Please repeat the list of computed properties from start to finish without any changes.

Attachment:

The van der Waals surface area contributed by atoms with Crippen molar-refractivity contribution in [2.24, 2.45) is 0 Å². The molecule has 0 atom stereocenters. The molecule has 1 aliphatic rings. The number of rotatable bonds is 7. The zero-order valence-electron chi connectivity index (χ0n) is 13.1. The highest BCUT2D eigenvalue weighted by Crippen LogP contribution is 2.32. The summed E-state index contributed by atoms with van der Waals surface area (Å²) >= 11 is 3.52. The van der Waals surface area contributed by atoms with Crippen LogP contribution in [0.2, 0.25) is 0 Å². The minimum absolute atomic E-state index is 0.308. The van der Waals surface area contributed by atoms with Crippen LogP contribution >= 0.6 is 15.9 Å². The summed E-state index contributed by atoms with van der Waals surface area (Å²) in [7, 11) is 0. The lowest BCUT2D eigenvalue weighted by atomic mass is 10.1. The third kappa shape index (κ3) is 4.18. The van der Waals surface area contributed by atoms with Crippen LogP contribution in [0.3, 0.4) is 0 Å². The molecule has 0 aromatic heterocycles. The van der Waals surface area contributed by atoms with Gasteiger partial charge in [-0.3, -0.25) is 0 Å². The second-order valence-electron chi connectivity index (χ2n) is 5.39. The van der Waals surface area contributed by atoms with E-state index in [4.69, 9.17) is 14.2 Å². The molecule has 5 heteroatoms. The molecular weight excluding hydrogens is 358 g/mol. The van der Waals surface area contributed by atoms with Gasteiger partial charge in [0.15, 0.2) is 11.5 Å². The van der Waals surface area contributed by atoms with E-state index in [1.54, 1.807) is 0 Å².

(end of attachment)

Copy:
The van der Waals surface area contributed by atoms with Crippen molar-refractivity contribution in [2.24, 2.45) is 0 Å². The molecule has 0 atom stereocenters. The molecule has 1 aliphatic rings. The number of rotatable bonds is 7. The zero-order valence-electron chi connectivity index (χ0n) is 13.1. The highest BCUT2D eigenvalue weighted by Crippen LogP contribution is 2.32. The summed E-state index contributed by atoms with van der Waals surface area (Å²) >= 11 is 3.52. The van der Waals surface area contributed by atoms with Crippen LogP contribution in [0.2, 0.25) is 0 Å². The minimum absolute atomic E-state index is 0.308. The van der Waals surface area contributed by atoms with Crippen LogP contribution >= 0.6 is 15.9 Å². The summed E-state index contributed by atoms with van der Waals surface area (Å²) in [7, 11) is 0. The lowest BCUT2D eigenvalue weighted by atomic mass is 10.1. The third kappa shape index (κ3) is 4.18. The van der Waals surface area contributed by atoms with Crippen LogP contribution in [0.3, 0.4) is 0 Å². The molecule has 0 aromatic heterocycles. The van der Waals surface area contributed by atoms with Gasteiger partial charge in [-0.3, -0.25) is 0 Å². The second-order valence-electron chi connectivity index (χ2n) is 5.39. The van der Waals surface area contributed by atoms with E-state index in [4.69, 9.17) is 14.2 Å². The molecule has 5 heteroatoms. The molecular weight excluding hydrogens is 358 g/mol. The van der Waals surface area contributed by atoms with Gasteiger partial charge in [0.15, 0.2) is 11.5 Å². The van der Waals surface area contributed by atoms with E-state index in [1.54, 1.807) is 0 Å².